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Wet spring buoys Ashland’s water report

City of Ashland photo Reeder Reservoir, the main source of Ashland drinking water, is 97% full after spring rain and snow brought welcome relief.

Late spring rain and snow provided an unexpected boost to Ashland’s water outlook going into summer.

Initial projections called for a below-average water year.

When the city’s annual water report was delivered May 3 to Ashland City Council, Public Works Director Scott Fleury projected a continuation of hot weather, low snowpack and skinny streams — conditions that could require Ashland to rely on alternate sources of water, such as Talent Irrigation District or the Talent-Ashland-Phoenix Intertie system.

“The rain in April, in May, it was huge,” Fleury said. “For our systems, for Mount Ashland, it was significant.”

Perched above Lithia Park, just north of the Fairy Ponds, sits Reeder Reservoir, the primary source of Ashland water. Fed by snowmelt that fills Ashland Creek, the reservoir is now 97% full, with a daily inflow of roughly 9 million gallons.

The reservoir is at 100% production, with 3.5 million gallons a day demanded by users, according to the Ashland water usage dashboard, https://gis.ashland.or.us/waterusage.

“If the community is at about 4 million gallons a day, no matter what, we’re going to be fine until the fall rains hit,” Fleury said.

Ashland’s water system cycles with the seasons. As winter snowpack builds on the mountains, it becomes a double-edged sword. High snowpack means runoff to fill the creeks that fill the reservoir, but a heavy snowpack also can raise the high flood risk.

In warm weather, drawdown of the reservoir begins as user demand outpaces the flow into the impoundment. If the water level gets too low, Public Works supplements Ashland’s water with TID or TAP to ensure there is water left in Reeder while the valley waits for autumn rains.

When the snowpack is high and rains are good, Reeder has more than enough water to carry Ashland through until autumn, Fleury said.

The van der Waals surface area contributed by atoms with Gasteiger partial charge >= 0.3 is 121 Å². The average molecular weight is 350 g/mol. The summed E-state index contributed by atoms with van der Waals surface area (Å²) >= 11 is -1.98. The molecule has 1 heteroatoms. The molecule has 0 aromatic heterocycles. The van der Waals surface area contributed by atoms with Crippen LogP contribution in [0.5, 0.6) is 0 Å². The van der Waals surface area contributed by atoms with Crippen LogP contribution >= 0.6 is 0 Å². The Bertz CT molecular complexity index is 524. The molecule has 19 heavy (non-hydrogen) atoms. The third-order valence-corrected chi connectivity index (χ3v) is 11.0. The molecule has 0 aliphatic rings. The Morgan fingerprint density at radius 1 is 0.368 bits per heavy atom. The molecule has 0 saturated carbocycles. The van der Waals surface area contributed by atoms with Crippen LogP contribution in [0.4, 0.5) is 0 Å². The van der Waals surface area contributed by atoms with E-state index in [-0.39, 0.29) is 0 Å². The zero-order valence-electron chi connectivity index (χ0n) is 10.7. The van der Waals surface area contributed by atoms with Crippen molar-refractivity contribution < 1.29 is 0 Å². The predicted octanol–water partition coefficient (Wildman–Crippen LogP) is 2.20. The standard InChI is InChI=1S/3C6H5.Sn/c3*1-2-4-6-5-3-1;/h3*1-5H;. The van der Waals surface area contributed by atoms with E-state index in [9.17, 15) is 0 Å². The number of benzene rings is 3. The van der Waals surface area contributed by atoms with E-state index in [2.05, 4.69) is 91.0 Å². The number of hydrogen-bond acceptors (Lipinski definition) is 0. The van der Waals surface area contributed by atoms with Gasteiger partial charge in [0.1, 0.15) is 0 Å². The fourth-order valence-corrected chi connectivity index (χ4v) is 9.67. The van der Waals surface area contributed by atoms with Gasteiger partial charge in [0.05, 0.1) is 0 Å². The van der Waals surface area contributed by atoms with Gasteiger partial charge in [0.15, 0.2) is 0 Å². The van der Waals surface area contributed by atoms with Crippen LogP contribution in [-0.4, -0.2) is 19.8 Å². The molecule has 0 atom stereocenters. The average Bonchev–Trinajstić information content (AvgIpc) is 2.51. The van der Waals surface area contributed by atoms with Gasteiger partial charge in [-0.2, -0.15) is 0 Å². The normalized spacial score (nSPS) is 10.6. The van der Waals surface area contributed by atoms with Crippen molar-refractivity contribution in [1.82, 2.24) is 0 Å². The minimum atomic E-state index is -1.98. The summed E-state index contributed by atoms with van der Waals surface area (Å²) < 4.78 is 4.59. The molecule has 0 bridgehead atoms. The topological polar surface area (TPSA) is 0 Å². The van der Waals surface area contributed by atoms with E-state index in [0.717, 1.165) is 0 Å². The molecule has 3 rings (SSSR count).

Federal regulations require the dam at Reeder Reservoir to be inspected periodically to monitor potential points of weakness. The threshold for failure is low — far below a wall crumbling or enough water for a flood. Regulations define failure as an uncontrolled release of water, Fluery explained. This could be as little as the release of water that happens when stepping into an overfilled bathtub.

The dam is not in top shape, with erosion identified along the embankment on the left abutment of the dam.

“If the dam were to overtop on the left side for an extended duration, that embankment material could potentially be washed out,” Fluery said.

Public Works is in the process of finalizing a design to secure the dam. In the meantime, federal regulators have limited the reservoir’s capacity to 60% during the winter, when flood risk is highest.

“We can’t conserve water (until summer) because the reservoir is so small; we have nowhere to store it,” Fleury said.

While Fleury and other water experts in the valley are more optimistic about this year’s water outlook than they were a few months ago, Gov. Kate Brown declared a drought emergency for Jackson County earlier this year, and the U.S Drought Monitor predicts a hot, dry summer.

“This is all variable, considering the weather and what goes on,” Fleury said.

The city of Ashland offers incentives for people who conserve water.

For those willing to replace a live irrigated lawn with low-water landscaping, the city offers a lawn replacement rebate. Find information at www.ashland.or.us/Page.asp?NavID=16285

Residents can find suggestions for drought-tolerant plants and water-wise appliances at www.ashlandsaveswater.org/

Reach Mail Tribune reporter Morgan Rothborne at mrothborne@rosebudmedia.com or 541-776-4487. Follow her on Twitter @MRothborne.